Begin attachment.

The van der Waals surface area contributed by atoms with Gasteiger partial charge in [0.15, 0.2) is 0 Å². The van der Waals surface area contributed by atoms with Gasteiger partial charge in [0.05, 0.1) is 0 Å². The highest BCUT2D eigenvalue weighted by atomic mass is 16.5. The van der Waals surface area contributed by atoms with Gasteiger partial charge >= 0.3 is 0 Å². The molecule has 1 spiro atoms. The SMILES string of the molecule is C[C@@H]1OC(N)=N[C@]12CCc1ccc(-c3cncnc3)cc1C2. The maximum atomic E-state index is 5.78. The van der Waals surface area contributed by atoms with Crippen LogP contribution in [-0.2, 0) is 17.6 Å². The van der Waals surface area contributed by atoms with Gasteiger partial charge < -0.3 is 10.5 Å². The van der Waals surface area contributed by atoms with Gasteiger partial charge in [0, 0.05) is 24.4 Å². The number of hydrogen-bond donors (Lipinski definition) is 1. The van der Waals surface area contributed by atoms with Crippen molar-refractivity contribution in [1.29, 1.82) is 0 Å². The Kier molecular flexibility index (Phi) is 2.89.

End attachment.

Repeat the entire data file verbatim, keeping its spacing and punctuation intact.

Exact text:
The van der Waals surface area contributed by atoms with Gasteiger partial charge in [0.15, 0.2) is 0 Å². The van der Waals surface area contributed by atoms with Gasteiger partial charge in [0.05, 0.1) is 0 Å². The highest BCUT2D eigenvalue weighted by atomic mass is 16.5. The van der Waals surface area contributed by atoms with Gasteiger partial charge >= 0.3 is 0 Å². The molecule has 1 spiro atoms. The SMILES string of the molecule is C[C@@H]1OC(N)=N[C@]12CCc1ccc(-c3cncnc3)cc1C2. The maximum atomic E-state index is 5.78. The van der Waals surface area contributed by atoms with Crippen LogP contribution in [-0.2, 0) is 17.6 Å². The van der Waals surface area contributed by atoms with Gasteiger partial charge < -0.3 is 10.5 Å². The van der Waals surface area contributed by atoms with Gasteiger partial charge in [0, 0.05) is 24.4 Å². The number of hydrogen-bond donors (Lipinski definition) is 1. The van der Waals surface area contributed by atoms with Crippen molar-refractivity contribution in [1.29, 1.82) is 0 Å². The Kier molecular flexibility index (Phi) is 2.89.